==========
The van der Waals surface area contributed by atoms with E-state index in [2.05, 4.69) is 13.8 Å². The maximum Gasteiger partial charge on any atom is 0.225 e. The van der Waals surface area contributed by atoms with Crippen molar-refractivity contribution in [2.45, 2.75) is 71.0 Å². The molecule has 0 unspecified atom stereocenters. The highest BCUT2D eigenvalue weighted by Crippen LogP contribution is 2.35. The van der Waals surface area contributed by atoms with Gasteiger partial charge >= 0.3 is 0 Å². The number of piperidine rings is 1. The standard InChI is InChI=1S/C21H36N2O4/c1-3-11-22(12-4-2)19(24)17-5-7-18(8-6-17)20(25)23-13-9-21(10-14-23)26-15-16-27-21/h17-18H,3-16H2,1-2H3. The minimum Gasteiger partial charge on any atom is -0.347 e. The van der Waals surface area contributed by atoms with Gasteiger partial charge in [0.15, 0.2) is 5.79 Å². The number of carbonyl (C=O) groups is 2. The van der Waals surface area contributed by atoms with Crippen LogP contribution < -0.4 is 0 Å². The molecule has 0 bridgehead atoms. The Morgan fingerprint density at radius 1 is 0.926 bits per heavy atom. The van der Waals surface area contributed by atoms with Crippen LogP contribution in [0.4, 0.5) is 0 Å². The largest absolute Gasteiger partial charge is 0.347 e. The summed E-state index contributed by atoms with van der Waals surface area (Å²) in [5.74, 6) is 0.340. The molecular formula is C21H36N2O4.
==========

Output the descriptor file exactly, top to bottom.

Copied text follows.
The van der Waals surface area contributed by atoms with E-state index in [2.05, 4.69) is 13.8 Å². The maximum Gasteiger partial charge on any atom is 0.225 e. The van der Waals surface area contributed by atoms with Crippen molar-refractivity contribution in [2.45, 2.75) is 71.0 Å². The molecule has 0 unspecified atom stereocenters. The highest BCUT2D eigenvalue weighted by Crippen LogP contribution is 2.35. The van der Waals surface area contributed by atoms with Gasteiger partial charge >= 0.3 is 0 Å². The number of piperidine rings is 1. The standard InChI is InChI=1S/C21H36N2O4/c1-3-11-22(12-4-2)19(24)17-5-7-18(8-6-17)20(25)23-13-9-21(10-14-23)26-15-16-27-21/h17-18H,3-16H2,1-2H3. The minimum Gasteiger partial charge on any atom is -0.347 e. The van der Waals surface area contributed by atoms with Gasteiger partial charge in [0.15, 0.2) is 5.79 Å². The number of carbonyl (C=O) groups is 2. The van der Waals surface area contributed by atoms with Crippen LogP contribution < -0.4 is 0 Å². The molecule has 0 bridgehead atoms. The Morgan fingerprint density at radius 1 is 0.926 bits per heavy atom. The van der Waals surface area contributed by atoms with Crippen LogP contribution in [0.4, 0.5) is 0 Å². The largest absolute Gasteiger partial charge is 0.347 e. The summed E-state index contributed by atoms with van der Waals surface area (Å²) in [5.74, 6) is 0.340. The molecular formula is C21H36N2O4.